Weeknotes 06×05: Two successes and Split universes and Product clarities

This week’s weeknotes go over a couple of things that have been a bit of a challenge, but that I’m pleased about the outcome with. The first touches on the challenges of coding and tech team management. The second looks at the joys of raising things honestly at a management level. I’m not sure if they’ve of any use, but maybe it’ll inspire some questions, and serve to connect with others in similar situations.

The week started out with a bang. I was pretty tired by Monday morning after a few good, but really long days off. At work though, we were up against it, as a dev team. With our user group coming up in a week, we needed to bring a new feature together, which involved the usual complexities which make technical projects so challenging, yet also satisfying:

  • working out solutions to complex, inter-related puzzles
  • implementing it in a technology we’re not necessarily very experienced in
  • understanding someone else’s code
  • bringing everything together across different members of the team
  • setting up, understanding and debugging code flows with three services talking to each other
  • liaising with the user/support team to get spec and documentation materials written, in between them getting ready for the user group
  • liaising with product owner – or deputy, in our case – to answer product questions that arise, in between them getting ready for the user group

By Monday we knew what we had to do, code wise, and what our challenges were. But we weren’t sure what our solution was – . John had had a good idea, and I wanted to help out, either directly with code, or indirectly by clearing some space for him. With John or on Tuesday, and me in a Board meeting on Wednesday morning, we’d have to be very smart indeed about keeping each other up to date, and swapping code and notes back and forth.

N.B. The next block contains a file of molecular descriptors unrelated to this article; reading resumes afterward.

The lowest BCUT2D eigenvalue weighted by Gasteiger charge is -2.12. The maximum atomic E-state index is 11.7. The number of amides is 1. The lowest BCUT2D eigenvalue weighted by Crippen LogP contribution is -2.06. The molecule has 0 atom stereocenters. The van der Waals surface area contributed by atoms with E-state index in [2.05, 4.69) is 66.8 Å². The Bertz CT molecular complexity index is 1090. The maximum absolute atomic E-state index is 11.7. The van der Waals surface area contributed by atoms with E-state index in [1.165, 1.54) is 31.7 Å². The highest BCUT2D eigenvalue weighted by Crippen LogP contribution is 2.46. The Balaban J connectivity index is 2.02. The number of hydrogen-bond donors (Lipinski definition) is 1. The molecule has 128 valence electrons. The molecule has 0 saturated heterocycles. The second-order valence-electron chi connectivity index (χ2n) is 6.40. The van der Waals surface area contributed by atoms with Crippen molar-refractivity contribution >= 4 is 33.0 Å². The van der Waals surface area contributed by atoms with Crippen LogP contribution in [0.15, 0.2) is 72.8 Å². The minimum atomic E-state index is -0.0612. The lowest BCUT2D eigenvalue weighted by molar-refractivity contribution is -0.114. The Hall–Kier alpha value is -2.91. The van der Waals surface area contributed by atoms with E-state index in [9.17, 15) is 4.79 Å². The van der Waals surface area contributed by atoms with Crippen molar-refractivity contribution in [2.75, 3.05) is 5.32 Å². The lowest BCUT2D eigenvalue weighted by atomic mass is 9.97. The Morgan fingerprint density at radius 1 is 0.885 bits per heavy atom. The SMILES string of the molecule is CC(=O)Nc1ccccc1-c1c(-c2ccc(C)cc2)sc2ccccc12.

(To be clear, this is not a good situation to be in. (Previous weeknotes were a precursor to this)[https://weeknot.es/weeknotes-06×04-get-things-done-or-get-things-delegated-f11b8c55327b] though, so we weren’t completely unprepared.)

In fact, there was no way we could be that smart – nobody is that good, unless they’ve somehow been working together without speaking to each other for years already. I’ve known John about 3 months. Neither of us know the code in front of us, or the real answer ahead of us.

So, a decision. At this point, I made the call to split up, hedge our bets, and work on two solutions at the same time.

Dev team be all like

our dev team be like

This is not what I’d usually do. Usually I’d work this stuff out up front, get a plan in place, then leave people to get on with it. But necessity needs creativity, and plans are fine if you unbeaten the risks involved. We were fairly in the dark here, and there wasn’t even a certainty that either route world work. Sometimes you just have to have a little bit of faith.

For the next few days, we existed in this odd parallel universe setup, two branches coexisting peacefully in git, harsh on the knowledge that we’d only end up using one, but comforted by the truth that we could not, at least, fail to learn some things. Very rapidly.

I backed up the dual universe approach carefully, though. Where there’s risk of failure, there’s risk of people being very disappointed. Some things I made sure also happened as part of the decision:

  • Everyone in the whole team knew what was happening, which made it easier to set expectations and excuse myself from other work.
  • I excused myself from other work to concentrate on my own code. The importance of the user group made this easy.